85 Letter from Tange1 to Hasluck

New Delhi, 17 February 1967

Indian Nuclear Armament

I invite to your attention the existence of pressures on the government in India eventually to manufacture nuclear weapons and, in the meantime, to preserve her right to do so when it is timely and practicable. It is my impression that this trend is not receiving as much attention as it deserves in the formulation of Australian defence and external policies. Because I believe that the acquisition of nuclear weapons by India would be prejudicial to Australian security, and because India is engaged in a programme of diplomatic action likely to obstruct the conclusion of a non-proliferation agreement, I would recommend the closer definition of Australian policy on this matter.

[matter omitted]

  1. The following arguments tend to be used, in total or in part:
    1. Chinese hostility towards India is growing and at the same time China is rapidly increasing its nuclear and conventional strength.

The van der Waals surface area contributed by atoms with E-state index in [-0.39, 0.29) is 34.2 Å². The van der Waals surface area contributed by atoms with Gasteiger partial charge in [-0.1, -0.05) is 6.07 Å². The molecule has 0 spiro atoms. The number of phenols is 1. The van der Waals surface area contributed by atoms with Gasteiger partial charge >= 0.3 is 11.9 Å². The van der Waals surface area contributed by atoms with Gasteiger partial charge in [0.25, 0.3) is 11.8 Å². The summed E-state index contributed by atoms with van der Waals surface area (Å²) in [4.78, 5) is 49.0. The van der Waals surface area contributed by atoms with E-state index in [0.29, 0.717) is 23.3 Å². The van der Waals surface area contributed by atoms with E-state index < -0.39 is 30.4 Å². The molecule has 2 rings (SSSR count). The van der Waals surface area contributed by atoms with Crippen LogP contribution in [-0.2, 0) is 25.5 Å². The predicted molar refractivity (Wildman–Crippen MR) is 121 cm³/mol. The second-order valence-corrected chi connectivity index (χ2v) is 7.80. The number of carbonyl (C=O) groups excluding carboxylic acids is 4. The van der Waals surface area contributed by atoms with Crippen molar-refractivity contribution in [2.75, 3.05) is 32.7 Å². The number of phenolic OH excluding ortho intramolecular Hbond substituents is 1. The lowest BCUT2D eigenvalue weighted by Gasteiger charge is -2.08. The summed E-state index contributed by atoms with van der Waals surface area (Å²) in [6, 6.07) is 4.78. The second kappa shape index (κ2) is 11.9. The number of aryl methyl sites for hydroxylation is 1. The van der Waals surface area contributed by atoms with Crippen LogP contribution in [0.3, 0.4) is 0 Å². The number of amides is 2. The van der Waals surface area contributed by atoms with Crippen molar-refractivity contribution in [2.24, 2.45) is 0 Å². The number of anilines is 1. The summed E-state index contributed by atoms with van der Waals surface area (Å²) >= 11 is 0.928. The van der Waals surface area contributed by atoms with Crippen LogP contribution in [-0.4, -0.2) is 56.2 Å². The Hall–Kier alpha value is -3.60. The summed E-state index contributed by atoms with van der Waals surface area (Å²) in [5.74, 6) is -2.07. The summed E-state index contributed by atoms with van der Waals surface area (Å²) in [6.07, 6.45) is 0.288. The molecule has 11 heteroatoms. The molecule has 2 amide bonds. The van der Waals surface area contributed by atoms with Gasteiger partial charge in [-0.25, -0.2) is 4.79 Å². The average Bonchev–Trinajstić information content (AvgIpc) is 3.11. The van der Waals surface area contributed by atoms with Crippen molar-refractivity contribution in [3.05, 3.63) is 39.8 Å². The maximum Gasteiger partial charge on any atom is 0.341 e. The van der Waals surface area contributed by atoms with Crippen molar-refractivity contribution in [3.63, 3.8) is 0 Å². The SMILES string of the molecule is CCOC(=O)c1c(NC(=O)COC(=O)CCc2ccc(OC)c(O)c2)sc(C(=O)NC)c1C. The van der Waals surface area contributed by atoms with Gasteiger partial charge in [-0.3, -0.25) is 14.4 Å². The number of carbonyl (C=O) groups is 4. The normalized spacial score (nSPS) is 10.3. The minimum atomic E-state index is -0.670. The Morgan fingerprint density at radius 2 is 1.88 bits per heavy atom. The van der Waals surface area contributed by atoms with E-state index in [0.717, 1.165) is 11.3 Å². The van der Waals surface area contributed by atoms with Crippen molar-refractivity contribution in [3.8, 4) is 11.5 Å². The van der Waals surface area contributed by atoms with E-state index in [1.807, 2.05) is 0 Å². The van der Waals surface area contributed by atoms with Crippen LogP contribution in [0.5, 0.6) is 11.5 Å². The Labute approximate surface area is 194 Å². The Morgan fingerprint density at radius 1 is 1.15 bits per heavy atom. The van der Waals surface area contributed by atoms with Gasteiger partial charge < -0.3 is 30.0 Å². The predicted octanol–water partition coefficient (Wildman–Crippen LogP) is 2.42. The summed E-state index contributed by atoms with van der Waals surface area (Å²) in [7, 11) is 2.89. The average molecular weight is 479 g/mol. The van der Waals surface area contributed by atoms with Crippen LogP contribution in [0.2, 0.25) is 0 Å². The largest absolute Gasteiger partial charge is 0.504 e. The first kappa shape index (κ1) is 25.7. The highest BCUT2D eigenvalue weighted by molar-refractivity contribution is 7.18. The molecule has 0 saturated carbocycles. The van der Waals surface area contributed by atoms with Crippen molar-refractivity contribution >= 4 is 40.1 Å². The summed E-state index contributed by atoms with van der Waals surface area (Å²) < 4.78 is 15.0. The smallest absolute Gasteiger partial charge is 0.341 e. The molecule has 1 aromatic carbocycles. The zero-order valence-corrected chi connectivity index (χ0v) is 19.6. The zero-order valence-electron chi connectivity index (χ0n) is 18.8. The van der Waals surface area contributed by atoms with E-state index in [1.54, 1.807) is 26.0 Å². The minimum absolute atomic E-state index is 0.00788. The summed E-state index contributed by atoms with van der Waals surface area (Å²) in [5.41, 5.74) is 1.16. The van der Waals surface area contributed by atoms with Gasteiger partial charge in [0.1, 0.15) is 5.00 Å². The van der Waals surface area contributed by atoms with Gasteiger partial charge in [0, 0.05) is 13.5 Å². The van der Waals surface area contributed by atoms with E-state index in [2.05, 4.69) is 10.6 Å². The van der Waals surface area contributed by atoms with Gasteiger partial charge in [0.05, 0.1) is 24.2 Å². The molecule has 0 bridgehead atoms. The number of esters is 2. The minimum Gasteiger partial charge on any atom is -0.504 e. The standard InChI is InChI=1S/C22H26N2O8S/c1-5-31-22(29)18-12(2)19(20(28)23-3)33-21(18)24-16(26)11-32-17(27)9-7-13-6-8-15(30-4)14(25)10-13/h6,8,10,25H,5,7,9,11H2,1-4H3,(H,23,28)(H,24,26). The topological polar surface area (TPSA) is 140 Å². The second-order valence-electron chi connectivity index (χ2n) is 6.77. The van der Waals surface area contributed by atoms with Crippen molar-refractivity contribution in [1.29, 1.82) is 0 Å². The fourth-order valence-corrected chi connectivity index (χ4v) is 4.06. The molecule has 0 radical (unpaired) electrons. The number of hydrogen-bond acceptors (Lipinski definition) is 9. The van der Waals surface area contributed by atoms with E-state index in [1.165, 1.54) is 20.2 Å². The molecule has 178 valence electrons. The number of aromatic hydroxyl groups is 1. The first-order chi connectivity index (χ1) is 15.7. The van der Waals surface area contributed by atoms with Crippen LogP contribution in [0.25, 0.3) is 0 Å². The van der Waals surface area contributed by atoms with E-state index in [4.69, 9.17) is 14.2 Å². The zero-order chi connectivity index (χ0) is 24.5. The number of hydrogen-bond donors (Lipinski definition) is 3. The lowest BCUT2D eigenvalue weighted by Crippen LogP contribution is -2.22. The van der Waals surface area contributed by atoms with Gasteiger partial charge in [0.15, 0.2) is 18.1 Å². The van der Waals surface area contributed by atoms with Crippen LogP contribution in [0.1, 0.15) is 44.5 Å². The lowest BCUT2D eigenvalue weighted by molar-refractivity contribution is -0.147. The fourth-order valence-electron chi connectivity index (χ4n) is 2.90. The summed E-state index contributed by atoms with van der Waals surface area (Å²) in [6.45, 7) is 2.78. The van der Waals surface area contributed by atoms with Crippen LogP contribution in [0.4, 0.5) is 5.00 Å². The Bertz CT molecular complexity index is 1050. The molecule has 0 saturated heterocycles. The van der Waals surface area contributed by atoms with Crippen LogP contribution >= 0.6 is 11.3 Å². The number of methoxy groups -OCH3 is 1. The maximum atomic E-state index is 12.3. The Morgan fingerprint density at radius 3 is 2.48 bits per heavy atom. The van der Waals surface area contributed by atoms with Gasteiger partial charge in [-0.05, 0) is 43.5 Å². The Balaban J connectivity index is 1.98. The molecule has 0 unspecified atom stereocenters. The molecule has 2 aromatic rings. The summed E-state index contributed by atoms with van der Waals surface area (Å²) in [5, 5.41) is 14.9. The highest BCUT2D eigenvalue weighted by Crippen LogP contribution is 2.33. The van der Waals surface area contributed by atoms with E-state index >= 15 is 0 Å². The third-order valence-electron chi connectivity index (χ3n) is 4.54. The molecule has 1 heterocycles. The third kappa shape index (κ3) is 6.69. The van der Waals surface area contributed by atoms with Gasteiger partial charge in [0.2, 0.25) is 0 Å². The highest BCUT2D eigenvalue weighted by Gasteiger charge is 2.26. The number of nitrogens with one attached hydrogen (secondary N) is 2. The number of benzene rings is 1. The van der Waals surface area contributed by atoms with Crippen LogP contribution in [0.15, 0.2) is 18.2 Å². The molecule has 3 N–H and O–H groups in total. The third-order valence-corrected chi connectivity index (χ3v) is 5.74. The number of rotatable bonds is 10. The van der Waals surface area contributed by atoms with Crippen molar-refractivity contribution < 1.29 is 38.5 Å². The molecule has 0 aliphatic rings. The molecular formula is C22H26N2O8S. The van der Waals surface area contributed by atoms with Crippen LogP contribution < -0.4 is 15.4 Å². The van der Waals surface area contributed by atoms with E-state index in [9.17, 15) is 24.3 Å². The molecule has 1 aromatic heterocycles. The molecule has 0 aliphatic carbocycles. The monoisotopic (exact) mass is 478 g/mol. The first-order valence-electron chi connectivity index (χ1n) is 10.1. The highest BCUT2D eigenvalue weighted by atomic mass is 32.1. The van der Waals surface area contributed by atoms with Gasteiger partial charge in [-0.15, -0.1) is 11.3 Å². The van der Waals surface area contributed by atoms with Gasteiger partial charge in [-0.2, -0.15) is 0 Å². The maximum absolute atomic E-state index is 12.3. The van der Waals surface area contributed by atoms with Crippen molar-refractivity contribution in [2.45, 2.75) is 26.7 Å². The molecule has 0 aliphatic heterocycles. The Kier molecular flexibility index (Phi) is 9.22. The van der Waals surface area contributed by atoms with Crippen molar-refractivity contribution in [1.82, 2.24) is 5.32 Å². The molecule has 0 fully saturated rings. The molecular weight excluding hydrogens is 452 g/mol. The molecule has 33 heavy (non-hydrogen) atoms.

2. India can have no faith in any tacit United States nuclear umbrella from the time-now calculable-that China develops a nuclear strike capacity against American territory.

[matter omitted]

  1. It is my belief that an Indian policy which seems to be likely to equip India with some nuclear weapons in the long run is prejudicial now to Australian security for three reasons:
    1. We should not assume that such dangerous power would be employed by future Indian Governments with wisdom and restraint: the instability of India's coalescence of social and political forces, combined with the weakening effect on her diplomatic influence of her continuing economic weakness, would be a temptation to use nuclear strength to support the exaggerated view of India's destiny which is held in some quarters.
    2. The chain reaction could be catastrophic if Pakistan, Australia's neighbour Indonesia, South Africa and Japan were, for varying reasons, encouraged to emulate India in acquiring their own nuclear armouries.
    3. India does seem to be actively persuading countries like Indonesia, Japan and other non-aligned non-nuclear powers to join her in her resistance to acceptance of a nuclear non-proliferation agreement.

[matter omitted]

[NAA: A1838, TS919/10/5 part 1]